New Zealand has ruled out restoring its air force's strike capability, with the country's new government insisting that a planned sale of 17 McDonnell Douglas A-4 Skyhawks that have been in storage since 2001 will go ahead.

The Royal New Zealand Air Force has not had a strike capability since a previous government cancelled the purchase of Lockheed Martin F-16s in 2001, and later retired its Skyhawks and Aermacchi MB-339s. It has since been trying to sell the Skyhawks, and occasionally flies the MB-339s to keep them operational.

After the National Party took power in early November, incoming defence minister Wayne Mapp suggested that the MB-339s could rejoin the service to retain some jet training capability, possibly leading to the restoration of a strike capability.

But Prime Minister John Key later dismissed the comments, telling parliament that the defence ministry had "greater priorities", and reiterated: "There are no plans to restore the Skyhawks and the air strike wing."

The sale process for the Skyhawks continues, with two companies that are bidding for US Department of Defense contracts for air training support requiring the use of ex-RNZAF aircraft. "If either of these companies is successful, the US State Department and the US Department of Defense have undertaken to fast-track approval for the sale of the aircraft," says Mapp. The defence ministry could not confirm if it was looking to also sell the MB-339s.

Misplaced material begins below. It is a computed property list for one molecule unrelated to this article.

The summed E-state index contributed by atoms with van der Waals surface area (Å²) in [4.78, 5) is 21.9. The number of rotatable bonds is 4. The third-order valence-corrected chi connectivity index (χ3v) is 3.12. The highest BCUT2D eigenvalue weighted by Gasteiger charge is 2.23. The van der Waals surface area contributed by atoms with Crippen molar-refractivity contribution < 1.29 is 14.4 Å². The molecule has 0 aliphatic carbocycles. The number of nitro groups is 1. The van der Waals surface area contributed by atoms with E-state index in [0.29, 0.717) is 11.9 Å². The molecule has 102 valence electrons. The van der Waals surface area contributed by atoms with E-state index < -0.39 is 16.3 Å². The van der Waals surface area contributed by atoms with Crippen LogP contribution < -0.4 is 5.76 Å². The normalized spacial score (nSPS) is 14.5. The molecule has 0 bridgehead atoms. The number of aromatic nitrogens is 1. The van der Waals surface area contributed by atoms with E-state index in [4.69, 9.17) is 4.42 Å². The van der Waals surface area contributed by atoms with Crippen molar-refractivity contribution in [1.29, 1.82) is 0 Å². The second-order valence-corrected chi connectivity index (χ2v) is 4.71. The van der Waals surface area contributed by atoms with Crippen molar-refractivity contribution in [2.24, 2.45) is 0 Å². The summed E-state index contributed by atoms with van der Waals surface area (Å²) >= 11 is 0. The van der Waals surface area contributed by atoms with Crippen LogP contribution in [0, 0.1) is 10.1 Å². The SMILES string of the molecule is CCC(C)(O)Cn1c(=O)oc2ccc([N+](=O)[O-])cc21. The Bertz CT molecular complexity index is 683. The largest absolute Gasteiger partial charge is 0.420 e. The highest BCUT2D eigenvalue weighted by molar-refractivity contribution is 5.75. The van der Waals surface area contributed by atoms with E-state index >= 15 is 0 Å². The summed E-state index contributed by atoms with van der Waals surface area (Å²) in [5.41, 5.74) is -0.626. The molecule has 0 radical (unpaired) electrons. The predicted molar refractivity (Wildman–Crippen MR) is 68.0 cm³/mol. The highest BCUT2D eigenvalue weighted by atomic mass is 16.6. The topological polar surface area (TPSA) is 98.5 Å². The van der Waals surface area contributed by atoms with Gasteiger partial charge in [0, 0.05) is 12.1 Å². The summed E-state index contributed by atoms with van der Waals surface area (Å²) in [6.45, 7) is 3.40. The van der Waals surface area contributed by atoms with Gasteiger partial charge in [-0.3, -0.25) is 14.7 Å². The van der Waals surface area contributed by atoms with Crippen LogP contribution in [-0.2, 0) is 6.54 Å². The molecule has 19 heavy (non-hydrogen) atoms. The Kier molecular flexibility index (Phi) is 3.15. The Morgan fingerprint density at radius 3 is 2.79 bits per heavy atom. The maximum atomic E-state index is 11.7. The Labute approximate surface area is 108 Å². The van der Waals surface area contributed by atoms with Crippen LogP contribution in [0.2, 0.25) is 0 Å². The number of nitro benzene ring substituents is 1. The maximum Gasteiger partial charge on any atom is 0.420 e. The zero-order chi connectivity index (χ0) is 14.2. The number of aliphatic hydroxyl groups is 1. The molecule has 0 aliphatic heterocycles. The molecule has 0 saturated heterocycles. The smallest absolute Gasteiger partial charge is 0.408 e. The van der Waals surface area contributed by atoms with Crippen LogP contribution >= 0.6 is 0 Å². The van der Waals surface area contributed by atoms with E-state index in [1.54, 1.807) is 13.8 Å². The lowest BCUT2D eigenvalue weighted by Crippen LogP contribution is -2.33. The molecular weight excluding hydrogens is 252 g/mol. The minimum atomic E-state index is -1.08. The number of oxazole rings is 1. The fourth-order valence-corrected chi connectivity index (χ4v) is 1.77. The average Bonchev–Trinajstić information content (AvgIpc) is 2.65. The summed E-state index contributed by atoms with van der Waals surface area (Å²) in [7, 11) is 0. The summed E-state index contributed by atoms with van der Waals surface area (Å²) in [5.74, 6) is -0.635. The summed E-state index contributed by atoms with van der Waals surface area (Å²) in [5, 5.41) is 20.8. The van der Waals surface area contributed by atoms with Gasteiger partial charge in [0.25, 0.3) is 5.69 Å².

The RNZAF embarked on an extensive modernisation programme early this decade, when it identified plans to upgrade three existing platform types and acquire three new models. Its fleets of Boeing 757 transports, Lockheed C-130H tactical transports and Lockheed P-3K Orion maritime patrol aircraft are being upgraded, while Wellington has bought eight NH Industries NH90s and five AgustaWestland AW109 training and light utility helicopters. It is also preparing to release a long-planned request for proposals covering a new fixed-wing advanced training aircraft and simulators to replace its leased Beechcraft King Air B200s.

Source: Flight International